How refreshing it would be to see the Anglican Communion address the issues in our faith (that is, our relationship to Jesus Christ and to the Trinity) rather than the ways we include or exclude one another through different processes of interpretation of Holy Scripture.
Some of what I have found most life-giving in the Anglican Church has been our understanding of the presence of Jesus Christ in the world and in our lives through our sacramental theology. Much the same has been through our theology of creation -- and our focus on the broader themes of the Gospel of John and on the comprehensiveness we find in Luke's Gospel.
Wouldn't it be more energizing for the Communion to embark on a joint, prayerful study related to those things rather than on the several codifications of them in our various ethics, moralities and the like – which, over time, have becoming increasingly less connected to our faith, our sacramental understanding and experience of Jesus Christ and our religious understanding of Creation?
I believe such a venture would be a call for renewal and service in ways the Covenant is not and never will be. This process would be centered on our common reality in the Body of Christ, where the Covenantal process has been focused on the ways we are leery of others' living out their vocation as provinces or dioceses. So let's call the Communion into its full vocation through a period of study and reflection on:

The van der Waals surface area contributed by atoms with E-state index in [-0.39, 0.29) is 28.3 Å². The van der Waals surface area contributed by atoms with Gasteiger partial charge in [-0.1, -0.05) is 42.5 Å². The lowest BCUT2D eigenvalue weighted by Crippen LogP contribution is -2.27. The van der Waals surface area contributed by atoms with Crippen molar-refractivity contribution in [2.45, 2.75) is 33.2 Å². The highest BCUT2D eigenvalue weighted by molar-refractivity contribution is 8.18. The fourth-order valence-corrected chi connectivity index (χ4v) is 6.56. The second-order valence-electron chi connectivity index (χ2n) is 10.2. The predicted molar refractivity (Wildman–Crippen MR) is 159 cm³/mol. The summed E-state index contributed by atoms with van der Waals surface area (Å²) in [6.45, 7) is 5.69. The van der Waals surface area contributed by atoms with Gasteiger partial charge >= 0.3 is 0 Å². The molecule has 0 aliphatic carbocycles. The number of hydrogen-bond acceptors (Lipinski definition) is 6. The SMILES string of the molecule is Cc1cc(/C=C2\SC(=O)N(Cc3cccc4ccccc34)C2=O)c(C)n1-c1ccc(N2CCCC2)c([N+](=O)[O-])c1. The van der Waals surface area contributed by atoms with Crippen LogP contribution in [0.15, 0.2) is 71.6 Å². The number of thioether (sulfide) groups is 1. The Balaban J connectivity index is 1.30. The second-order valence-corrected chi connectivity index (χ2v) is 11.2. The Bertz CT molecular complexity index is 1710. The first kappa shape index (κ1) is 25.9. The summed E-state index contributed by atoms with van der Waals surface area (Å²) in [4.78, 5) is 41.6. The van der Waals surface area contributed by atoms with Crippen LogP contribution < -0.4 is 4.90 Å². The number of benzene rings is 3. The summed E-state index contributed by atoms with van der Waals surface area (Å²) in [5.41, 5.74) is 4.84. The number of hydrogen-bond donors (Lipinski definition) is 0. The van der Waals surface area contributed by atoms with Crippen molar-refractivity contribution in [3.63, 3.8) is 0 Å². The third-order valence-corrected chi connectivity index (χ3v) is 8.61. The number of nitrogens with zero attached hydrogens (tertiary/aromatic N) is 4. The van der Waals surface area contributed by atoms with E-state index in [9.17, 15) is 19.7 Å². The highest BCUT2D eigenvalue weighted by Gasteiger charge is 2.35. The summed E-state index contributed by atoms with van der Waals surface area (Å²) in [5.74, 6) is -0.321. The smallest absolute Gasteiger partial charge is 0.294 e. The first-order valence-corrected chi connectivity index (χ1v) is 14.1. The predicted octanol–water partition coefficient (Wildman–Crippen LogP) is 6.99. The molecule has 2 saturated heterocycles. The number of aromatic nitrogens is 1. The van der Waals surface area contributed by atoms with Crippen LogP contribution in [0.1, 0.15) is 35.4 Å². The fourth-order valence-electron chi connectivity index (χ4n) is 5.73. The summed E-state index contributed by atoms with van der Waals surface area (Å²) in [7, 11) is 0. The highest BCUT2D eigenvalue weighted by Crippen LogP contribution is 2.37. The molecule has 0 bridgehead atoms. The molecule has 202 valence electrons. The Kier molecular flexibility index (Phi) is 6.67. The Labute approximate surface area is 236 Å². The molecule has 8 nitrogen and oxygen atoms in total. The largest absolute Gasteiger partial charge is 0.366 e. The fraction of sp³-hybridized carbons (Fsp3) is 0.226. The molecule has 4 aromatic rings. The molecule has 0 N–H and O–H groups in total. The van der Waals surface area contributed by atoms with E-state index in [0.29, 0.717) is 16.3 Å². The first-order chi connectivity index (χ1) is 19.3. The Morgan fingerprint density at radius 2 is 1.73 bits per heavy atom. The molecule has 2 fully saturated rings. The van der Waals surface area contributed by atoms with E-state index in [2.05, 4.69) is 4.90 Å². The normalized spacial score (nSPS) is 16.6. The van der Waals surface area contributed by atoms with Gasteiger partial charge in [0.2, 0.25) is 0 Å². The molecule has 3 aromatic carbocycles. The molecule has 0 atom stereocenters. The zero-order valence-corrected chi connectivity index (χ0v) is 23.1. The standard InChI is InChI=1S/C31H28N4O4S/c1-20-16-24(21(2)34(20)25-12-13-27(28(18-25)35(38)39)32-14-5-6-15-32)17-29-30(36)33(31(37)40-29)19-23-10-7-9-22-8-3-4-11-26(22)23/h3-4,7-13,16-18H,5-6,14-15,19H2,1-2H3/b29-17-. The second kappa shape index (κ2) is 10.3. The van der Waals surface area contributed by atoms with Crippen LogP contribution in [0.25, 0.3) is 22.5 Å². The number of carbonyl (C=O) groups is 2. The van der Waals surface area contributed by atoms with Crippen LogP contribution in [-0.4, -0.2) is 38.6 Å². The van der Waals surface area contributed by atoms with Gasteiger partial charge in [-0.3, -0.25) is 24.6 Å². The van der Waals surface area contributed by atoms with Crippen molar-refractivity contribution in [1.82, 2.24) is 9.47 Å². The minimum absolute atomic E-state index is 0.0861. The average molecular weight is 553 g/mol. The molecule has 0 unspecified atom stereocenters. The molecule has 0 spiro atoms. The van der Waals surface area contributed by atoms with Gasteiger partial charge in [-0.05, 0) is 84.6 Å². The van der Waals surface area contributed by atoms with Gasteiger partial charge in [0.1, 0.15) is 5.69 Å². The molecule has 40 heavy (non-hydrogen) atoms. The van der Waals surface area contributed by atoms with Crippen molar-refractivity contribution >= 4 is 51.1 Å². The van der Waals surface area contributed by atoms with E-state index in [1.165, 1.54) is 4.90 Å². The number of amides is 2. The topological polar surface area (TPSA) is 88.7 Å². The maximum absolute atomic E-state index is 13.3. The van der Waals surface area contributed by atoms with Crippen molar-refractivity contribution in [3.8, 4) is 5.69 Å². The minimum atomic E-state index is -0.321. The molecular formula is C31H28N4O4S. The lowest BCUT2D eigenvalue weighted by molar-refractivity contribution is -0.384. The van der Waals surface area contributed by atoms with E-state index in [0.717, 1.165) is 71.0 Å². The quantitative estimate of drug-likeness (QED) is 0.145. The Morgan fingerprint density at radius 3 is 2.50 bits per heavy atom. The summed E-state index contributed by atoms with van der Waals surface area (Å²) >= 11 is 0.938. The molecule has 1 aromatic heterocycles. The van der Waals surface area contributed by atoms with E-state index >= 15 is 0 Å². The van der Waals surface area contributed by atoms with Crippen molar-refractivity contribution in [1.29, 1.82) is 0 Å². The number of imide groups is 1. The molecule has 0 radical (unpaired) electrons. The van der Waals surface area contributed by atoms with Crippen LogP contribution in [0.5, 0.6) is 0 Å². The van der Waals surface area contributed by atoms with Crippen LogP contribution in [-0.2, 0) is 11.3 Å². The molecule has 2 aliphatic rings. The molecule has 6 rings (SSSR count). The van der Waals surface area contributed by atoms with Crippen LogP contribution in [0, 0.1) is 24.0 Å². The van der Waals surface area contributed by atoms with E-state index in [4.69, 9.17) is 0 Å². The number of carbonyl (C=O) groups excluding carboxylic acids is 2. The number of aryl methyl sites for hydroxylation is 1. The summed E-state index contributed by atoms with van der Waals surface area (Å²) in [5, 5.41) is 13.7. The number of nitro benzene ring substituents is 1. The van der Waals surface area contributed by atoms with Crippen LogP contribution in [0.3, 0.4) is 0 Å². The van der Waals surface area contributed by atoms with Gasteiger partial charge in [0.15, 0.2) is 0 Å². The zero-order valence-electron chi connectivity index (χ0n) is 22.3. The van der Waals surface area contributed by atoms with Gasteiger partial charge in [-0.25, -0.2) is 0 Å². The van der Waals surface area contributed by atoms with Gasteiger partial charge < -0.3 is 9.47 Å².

The Sacramental Presence of Jesus Christ
Our theologies of Creation
The Gospels of John and Luke as reflected in our vocation as individuals, congregations, dioceses and provinces.
Diversity in the Body of Christ - in Biblical experience as well as in the early and later periods of church history.
I'm as tired as tired can be of factions and provinces chesting one another about who is more faithful or more moral or more powerful than those with whom they differ. That's a young boy's playground game -- and that is the game I see as the subtext of the various covenants before us. What was it that Paul wrote? "When I was a child, I spoke like a child, I thought like a child, I reasoned like a child; when I became a man (adult) I gave up my childish ways."
The issue here is simple: Do we really yearn for a time when we can learn from one another as fellow members of the Body of Christ – or is insisting that our way is the only way more important? To put this in another way: Do we want the Anglican Covenant or Renewal? We can't have both.